Etisalat and du mobile phone users will soon be able to keep their phone number when they switch operator, according to the head of the Emirates' telecoms regulator.
Mohamed al Ghanim, the director general of the Telecommunications Regulatory Authority (TRA), said "mobile number portability" (MNP) would be ready for consumers to use by the end of March.
MNP is the ability to change mobile operators without buying a new phone number. The service is widely used in North America and Europe.
"It will stimulate competition between the two operators. Every operator will try to hold on to their customers," Mr al Ghanim said on the sidelines of the Abu Dhabi Innovation Forum yesterday.
Of the UAE's two operators, du and Etisalat, it is the latter that could be affected the most by MNP. Since du launched mobile services in 2007, it has steadily gained on Etisalat and now has about 4.08 million subscribers or 37 per cent of the market. Etisalat has about 7.81 million subscribers.
"There is an opportunity for du because post-paid subscribers of Etisalat might have an old number with their contacts and may be reluctant to switch," said Simon Simonian, the senior vice president of telecom research for Shuaa Capital.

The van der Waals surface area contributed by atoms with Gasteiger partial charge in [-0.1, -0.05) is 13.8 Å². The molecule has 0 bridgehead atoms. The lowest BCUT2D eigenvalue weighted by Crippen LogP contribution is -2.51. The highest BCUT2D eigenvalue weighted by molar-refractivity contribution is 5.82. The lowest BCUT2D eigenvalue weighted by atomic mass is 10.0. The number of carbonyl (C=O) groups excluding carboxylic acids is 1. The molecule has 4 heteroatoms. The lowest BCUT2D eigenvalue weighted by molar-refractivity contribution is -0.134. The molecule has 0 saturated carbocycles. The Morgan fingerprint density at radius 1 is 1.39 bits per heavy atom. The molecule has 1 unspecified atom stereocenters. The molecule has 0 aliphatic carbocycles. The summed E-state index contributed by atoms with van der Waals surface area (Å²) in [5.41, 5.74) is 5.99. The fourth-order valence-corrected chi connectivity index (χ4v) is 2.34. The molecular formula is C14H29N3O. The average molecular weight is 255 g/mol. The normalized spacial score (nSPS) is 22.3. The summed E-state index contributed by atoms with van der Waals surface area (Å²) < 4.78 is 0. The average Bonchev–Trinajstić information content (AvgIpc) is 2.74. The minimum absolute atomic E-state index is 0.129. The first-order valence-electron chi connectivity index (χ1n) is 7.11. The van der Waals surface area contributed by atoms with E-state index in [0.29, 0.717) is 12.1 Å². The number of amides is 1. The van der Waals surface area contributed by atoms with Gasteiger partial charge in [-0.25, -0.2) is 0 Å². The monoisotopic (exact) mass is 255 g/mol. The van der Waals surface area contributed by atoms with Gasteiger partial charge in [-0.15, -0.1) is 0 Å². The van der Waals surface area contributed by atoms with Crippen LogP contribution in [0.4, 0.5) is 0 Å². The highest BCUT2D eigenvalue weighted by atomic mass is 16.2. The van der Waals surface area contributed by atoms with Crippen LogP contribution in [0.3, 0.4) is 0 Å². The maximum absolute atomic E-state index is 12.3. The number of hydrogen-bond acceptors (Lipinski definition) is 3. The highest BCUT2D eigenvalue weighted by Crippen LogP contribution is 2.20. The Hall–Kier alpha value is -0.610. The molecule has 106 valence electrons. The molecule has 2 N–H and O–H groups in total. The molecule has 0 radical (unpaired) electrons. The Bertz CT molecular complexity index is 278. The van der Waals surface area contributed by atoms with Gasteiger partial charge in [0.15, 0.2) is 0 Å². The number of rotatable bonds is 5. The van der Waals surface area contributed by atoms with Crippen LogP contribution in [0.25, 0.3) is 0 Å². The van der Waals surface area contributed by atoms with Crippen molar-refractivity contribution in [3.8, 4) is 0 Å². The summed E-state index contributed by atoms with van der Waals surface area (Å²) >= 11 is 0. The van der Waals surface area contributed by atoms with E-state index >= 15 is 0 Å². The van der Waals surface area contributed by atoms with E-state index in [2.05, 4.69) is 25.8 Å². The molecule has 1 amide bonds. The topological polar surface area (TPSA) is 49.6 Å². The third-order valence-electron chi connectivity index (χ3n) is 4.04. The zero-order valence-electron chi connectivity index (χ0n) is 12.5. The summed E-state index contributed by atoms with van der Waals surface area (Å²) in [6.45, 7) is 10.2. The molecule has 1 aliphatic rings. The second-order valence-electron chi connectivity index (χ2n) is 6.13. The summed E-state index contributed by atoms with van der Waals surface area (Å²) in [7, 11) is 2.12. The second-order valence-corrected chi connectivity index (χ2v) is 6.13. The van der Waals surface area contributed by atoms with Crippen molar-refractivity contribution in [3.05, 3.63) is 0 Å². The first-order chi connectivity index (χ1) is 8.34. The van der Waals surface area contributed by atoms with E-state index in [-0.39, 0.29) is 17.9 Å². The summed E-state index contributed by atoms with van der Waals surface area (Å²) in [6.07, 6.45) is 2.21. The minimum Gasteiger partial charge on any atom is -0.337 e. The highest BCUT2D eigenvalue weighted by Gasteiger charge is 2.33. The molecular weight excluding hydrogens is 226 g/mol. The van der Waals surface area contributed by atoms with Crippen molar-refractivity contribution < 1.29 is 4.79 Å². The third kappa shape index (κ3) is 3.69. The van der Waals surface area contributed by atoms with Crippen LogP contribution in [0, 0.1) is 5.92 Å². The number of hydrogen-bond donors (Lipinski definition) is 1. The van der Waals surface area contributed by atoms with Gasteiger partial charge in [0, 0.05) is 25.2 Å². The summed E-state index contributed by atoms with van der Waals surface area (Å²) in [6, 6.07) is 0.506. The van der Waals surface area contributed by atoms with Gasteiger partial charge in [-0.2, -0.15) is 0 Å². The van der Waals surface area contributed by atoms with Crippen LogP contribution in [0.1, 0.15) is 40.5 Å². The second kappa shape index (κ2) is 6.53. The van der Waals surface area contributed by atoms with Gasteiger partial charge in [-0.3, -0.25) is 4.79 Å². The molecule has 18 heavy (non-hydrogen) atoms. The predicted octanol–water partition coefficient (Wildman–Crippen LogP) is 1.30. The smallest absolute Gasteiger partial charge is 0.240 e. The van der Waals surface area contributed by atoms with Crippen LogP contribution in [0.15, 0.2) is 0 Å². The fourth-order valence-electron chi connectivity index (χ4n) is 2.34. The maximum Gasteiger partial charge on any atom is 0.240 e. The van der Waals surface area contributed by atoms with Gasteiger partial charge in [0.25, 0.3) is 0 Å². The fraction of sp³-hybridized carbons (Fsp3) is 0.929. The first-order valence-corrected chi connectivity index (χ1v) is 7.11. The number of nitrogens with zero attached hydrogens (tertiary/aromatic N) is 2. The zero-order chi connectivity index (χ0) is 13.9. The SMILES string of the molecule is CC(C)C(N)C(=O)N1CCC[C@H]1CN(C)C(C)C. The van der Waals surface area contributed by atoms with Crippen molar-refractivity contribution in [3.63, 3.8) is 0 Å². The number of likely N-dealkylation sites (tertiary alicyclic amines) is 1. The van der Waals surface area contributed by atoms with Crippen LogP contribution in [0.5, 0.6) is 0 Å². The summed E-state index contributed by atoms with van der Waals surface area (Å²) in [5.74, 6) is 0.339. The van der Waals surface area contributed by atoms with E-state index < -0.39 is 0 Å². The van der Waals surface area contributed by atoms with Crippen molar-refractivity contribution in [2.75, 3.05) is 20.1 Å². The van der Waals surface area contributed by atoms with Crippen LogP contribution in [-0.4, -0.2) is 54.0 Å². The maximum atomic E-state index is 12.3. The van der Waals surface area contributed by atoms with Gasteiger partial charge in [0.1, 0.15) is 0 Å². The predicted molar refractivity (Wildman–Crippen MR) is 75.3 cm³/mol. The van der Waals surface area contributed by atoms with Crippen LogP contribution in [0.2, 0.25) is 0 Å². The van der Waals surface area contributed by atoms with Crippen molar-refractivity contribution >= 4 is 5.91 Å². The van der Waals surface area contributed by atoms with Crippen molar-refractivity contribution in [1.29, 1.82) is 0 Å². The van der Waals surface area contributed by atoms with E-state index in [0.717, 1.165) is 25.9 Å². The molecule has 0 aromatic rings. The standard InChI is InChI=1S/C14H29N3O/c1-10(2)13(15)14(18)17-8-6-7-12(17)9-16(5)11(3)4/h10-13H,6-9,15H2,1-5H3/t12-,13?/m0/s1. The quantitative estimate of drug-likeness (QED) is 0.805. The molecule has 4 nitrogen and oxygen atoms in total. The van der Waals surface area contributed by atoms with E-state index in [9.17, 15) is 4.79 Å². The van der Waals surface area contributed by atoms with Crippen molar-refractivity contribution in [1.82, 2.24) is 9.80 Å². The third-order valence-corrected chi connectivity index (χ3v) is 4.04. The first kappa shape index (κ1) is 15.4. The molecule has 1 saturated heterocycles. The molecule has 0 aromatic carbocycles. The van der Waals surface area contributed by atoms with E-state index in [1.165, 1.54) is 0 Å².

Mr al Ghanim has said in the past that the MNP service would be available in the UAE by the end of last year. He did not disclose why the service has been delayed.
"Both operators will declare readiness by the end of the month and we will test it at the TRA within [the] next week," he said.
"Then we will see if the operators will be ready or not … It doesn't mean that it is ready until we say that is ready."
Last February, many sources told The National that several technical issues between the TRA and Etisalat and du had pushed back the service's roll-out from an expected launch of the first quarter of last year.
Mr Simonian said the regulatory authority should take account of the challenges that Saudi Arabia faced after the kingdom introduced its own MNP service in 2006.
"In the UAE, it depends how [MNP] will be enforced," he said. "The Saudi Arabian experience has been a tedious process based on anecdotal evidence that we have. Customers have said that they'd rather buy another SIM card than go through the process and … I don't think there have been material amount of subscribers who have switched."